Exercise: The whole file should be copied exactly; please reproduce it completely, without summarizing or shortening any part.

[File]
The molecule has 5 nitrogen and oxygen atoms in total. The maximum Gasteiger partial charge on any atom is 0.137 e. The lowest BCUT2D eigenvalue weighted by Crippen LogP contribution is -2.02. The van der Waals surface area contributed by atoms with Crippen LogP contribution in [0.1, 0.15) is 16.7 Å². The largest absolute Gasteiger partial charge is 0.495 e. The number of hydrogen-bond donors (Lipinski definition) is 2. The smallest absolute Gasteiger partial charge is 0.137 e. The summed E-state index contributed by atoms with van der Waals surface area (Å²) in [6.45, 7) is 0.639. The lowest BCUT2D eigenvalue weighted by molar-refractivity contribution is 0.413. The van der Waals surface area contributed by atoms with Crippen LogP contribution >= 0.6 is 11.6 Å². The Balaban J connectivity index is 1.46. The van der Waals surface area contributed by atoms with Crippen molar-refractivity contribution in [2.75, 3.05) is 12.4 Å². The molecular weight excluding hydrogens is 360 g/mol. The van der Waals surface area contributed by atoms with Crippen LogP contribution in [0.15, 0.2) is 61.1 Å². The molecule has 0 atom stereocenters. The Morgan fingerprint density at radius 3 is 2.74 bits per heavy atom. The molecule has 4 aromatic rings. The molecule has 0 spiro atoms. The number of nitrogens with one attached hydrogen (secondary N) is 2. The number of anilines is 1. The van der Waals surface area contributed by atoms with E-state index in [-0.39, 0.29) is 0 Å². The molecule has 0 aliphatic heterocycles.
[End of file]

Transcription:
The molecule has 5 nitrogen and oxygen atoms in total. The maximum Gasteiger partial charge on any atom is 0.137 e. The lowest BCUT2D eigenvalue weighted by Crippen LogP contribution is -2.02. The van der Waals surface area contributed by atoms with Crippen LogP contribution in [0.1, 0.15) is 16.7 Å². The largest absolute Gasteiger partial charge is 0.495 e. The number of hydrogen-bond donors (Lipinski definition) is 2. The smallest absolute Gasteiger partial charge is 0.137 e. The summed E-state index contributed by atoms with van der Waals surface area (Å²) in [6.45, 7) is 0.639. The lowest BCUT2D eigenvalue weighted by molar-refractivity contribution is 0.413. The van der Waals surface area contributed by atoms with Crippen LogP contribution >= 0.6 is 11.6 Å². The Balaban J connectivity index is 1.46. The van der Waals surface area contributed by atoms with Crippen molar-refractivity contribution in [2.75, 3.05) is 12.4 Å². The molecular weight excluding hydrogens is 360 g/mol. The van der Waals surface area contributed by atoms with Crippen LogP contribution in [0.15, 0.2) is 61.1 Å². The molecule has 0 atom stereocenters. The Morgan fingerprint density at radius 3 is 2.74 bits per heavy atom. The molecule has 4 aromatic rings. The molecule has 0 spiro atoms. The number of nitrogens with one attached hydrogen (secondary N) is 2. The number of anilines is 1. The van der Waals surface area contributed by atoms with E-state index in [-0.39, 0.29) is 0 Å². The molecule has 0 aliphatic heterocycles.